Saturday, 27 August 2016

lifted by a small copper

No I didn't make parkrun. Again. I am not a morning person. On the upside I got recognised (again!) at Falko's and they (the lady behind the counter and the girl who makes the coffees) knew the order before I spoke. Cheese Tongues today as the Raisin Brioche(s) were all gone by the time we got there. I fed bits to the Jackdaws, but have not entirely earned their trust as yet. They are smart. I will win them over.

I saw a couple of people flagging up national dog day yesterday on facebook. My contribution is the above pic of a dog taking a leak on its own lead. It's not that I am not a dog person (I'm not really a cat person either and in fact sometimes I think I'm not a person person) it's just I think the same people who treat their dogs like offspring, sometimes forget to mention the vet bills and the bags of warm dog poop when they talk about their furry children. And then there are the ones who don't pick up; or leave bags tied in the trees and on fence posts. Anyway enough celebrating canines. Here is a spider that reminded me of Broadway Boogie Woogie even though it is almost ENTIRELY different.

Because the wind was blowing in the opposite direction to usual we ran the usual circuit back to front. So along to Aberlady then across the bridge and back up through the golf course to the car park. Neither of us were feeling full of beans but somehow the coach talked us into some 5minute reps. I wasn't paying attention in class. I think I was in denial as I was thinking I'd make up for my absence at parkrun with attendance at Baddinsgill Round. Trouble is I have run it the last 4 years. And although it's a great event I was going out of loyalty to Nick of CAAC rather than because I felt fired up to run round that course. In fact I felt a bit tired after 3.5 weeks of quite intense work and was more in a kick back drink beer and whistle mood.

Now I know most folk do about 50 weeks work in a row but hey I'm not convinced that 5/7ths of our lives should be devoted to raising funds to sponsor the other 2/7ths though I recognise how it can give us direction and make one feel important. And of course it pays the bills. Anyway Mary says 3,2,1 and we are off and if she said 5mins x THREE maybe I didn't hear because I was recalling the pain of the first 2 miles climb up the Baddinsgill Round or how come I can't channel the same ambition into my work life I channel into my running career. And that richer people aren't, per se, happier people although they do go on better holidays and live in prettier houses.

30seconds brisk, 20 seconds faster, 10 seconds fastest. That for 5 minutes then stand gasping trying to see if Mary is holding up one hand or 2. Two means the towel has been thrown in, one means continue. She is quite some distance away and with the sweat pouring into my eyes I think it is one hand. Onwards and upwards. Next minute and I go past the Subs. Beyond this point dry sand is scarce and I have to zig zag and turn back to M who is near the subs. We are both breathing hard.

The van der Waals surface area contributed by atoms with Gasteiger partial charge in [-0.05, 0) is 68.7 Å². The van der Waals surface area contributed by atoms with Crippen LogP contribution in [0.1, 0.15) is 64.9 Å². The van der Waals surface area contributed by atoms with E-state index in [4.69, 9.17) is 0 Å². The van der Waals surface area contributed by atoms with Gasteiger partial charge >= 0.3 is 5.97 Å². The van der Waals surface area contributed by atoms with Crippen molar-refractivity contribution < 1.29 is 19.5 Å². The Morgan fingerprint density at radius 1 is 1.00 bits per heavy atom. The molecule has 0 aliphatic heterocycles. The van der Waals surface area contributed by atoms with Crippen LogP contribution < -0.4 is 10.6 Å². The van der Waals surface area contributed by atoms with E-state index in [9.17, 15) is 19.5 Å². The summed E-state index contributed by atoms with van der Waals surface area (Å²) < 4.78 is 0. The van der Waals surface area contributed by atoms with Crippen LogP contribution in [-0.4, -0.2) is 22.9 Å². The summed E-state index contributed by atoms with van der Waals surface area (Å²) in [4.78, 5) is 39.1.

need a longer zoom

So, little is said except the count down to lap 3. Immediately we start you can feel the east wind which was invisible, moving with us on the first 2 laps. Another 5 mins of torture and I have a bright idea 90 seconds into the 2 minute standing recovery. I will write a message of encouragement in the sand with my foot. I am racing to get the last 2 letters done (and a photo) before the off...

Meanwhile Mary, some distance off is silently mouthing "wtf" watching me run back to the east end of the beach. Hadn't she already said THREE reps? Only 3. Not 4. Someone wasn't paying attention in class, or is it that he is so old he is losing his hearing, or too busy thinking about races and careers? Or, it (3 reps) was assumed, (since we only ever do 3 reps of 5mins) and maybe it was never actually said out loud?

I'm sure when I eventually watch the playback there'll be loads of good stuff I missed. Anyway, I got to the other end of the beach and still had some 90secs to go, so turned around and ran back; wow Mary's really slowed up this rep, hope she's ok. I ran back to the sort of patient disdain a dog chasing rabbits in the next field gets.


common darter

I was hoping there would be a few butterflies about as there was less wind than yesterday. There were, and a few darters as well. No sign of the damselflies at the pond although a ranger nearby said they would be there, sheltering among the reeds at the waters edge. Might have to return with wet suit.

However the big prize today was a Small Copper! I have been aware of these since June and seen 2 or 3 but they have until now eluded the camera. They are very skittish and fly off as you approach. Today I managed to get reasonably near and was glad I had the compact and x20 lens as the G3 would have been too far away. Also it is about half the size of a standard butterfly (painted lady / red admiral etc) But their vivid forewings give them away.

For a while, looking at websites with very good quality photos, I assumed butterfly hunters had the patience of a saint and robot-like steady hands. And maybe a net and chloroform. Given last week's encounter with a few specimens who didn't mind me standing right beside and taking photos for several minutes I am beginning to think it might be more to do with getting the subject in the right mood on the right plant, or sufficiently distracted by environment or temperature that it allows one to move in close. Although this small copper was slightly less timid it still flew off as I got within yards.
small copper (at last!)

We also checked under the boards where Mr and Mrs Mouse were living but they had moved on and a toad had buried itself in their nest. A couple of buzzards cruised lazily overhead yesterday and today but I didn't get a shot of either. If I can find the time between swimming projects and running (and work as a distant third consideration) I should come down here one day when the wind isn't blowing and make a point of recording the wildlife properly rather than just the stuff I bump into while running past.